Thanks for the advice, but I don't see myself making any changes in the foreseeable future. No investment capital. I like the idea of not using Windows anymore, but I'm not in a position to experiment, so like I said, I have to make due with what I have. As far as browsing with XP is concerned, I haven't had any problems. I rarely use the internet, except for e-mails. I periodically go to sites like Netflix and Amazon, and once in a blue moon I'll come here, but that's it. I basically address the issue of security by severely limiting my internet access, and that's worked well for me, because there isn't very much on the internet that I care about. As for cleaning the registry, is there any reason not to try? If it doesn't work, or if something goes wrong, I can still go to plan B and re-install the OS, right? Or is there some other risk that I'm not aware of?
The worst that can happen is that you screw up something else, perhaps something that you won't notice right away, until another program or part of your hardware doesn't work quite correctly anymore. I seriously doubt CCCleaner will bork the entire installation, but no guarantees. Which is why you should extract any important files now, and back them up to another computer or hard drive.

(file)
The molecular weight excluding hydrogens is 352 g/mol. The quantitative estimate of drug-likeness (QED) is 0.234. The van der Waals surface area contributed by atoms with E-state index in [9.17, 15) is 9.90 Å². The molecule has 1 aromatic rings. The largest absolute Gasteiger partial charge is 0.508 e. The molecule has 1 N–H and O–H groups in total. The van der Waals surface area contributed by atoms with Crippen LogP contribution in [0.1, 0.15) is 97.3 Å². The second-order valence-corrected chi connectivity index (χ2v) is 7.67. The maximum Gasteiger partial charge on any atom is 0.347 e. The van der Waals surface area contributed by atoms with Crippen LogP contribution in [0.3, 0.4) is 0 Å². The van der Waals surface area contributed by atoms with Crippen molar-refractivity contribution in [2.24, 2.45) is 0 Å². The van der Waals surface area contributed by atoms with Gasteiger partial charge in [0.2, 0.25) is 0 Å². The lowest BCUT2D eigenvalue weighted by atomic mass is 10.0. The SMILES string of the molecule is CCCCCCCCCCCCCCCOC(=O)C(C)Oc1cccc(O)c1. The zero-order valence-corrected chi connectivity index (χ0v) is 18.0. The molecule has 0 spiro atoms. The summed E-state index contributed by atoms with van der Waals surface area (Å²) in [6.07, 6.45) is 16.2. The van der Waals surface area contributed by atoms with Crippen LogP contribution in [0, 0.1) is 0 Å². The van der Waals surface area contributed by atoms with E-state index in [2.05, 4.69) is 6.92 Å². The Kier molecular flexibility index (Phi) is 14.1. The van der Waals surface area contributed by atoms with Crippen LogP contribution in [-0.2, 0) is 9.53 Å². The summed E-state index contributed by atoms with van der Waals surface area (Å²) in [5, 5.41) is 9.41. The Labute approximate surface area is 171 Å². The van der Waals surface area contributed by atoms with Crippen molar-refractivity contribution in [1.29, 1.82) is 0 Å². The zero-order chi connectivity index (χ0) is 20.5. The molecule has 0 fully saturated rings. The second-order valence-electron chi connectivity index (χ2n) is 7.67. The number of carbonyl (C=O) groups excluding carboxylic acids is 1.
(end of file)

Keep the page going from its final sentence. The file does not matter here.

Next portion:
It is possible to do a repair installation of XP, which, theoretically, should not touch the files you have on the hard drive now. Most people prefer to do a clean re-install, but if you'd like to try it, do a Google search on "repair installation in XP".
Ccleaner isn't that bad, the only time I've heard of it messing things is when people use a certain add-on to dig deeper into the registry. Piriform does a lot of testing to keep improving it without taking chances. Just uncheck the MUI and start menu box and when you run it you will be asked to backup the changes so you can go back if it fails. You should keep re-scanning until it finds no errors. I don't think it will be able to fix the filter issue though, but you will be surprised by the number of errors it will find. Many of the other so-called registry cleaners won't do anything more and some might even bork it and that's if it's not just a trojan installer.
A repair install is a good solution (a fresh install is always best), the advantage is you won't have to re-install your programs and drivers, but you will have to re-install updates and maybe some service packs. If you do a clean install, use the transfer tool in start>accessories>system tools to save your data and settings (use the advanced option if you want to trim the size of the backup file).
You should probably try the Microsoft Fix-it tool first; can you get to this page without getting the stupid XP end of life message? If you can't, try downloading the portable version installer (you might have to do it from a Vista or newer PC).
But now that you have stated you visit VideoHelp "once in a blue moon", ......
Nowadays, it's generally considered a bad idea to remain so uninformed...
As John J. Sheridan said, "a lot can happen in a minute".
Last edited by El Heggunte; 12th Aug 2014 at 01:40. Reason: correct myself : –/
Pull! Bang! Darn!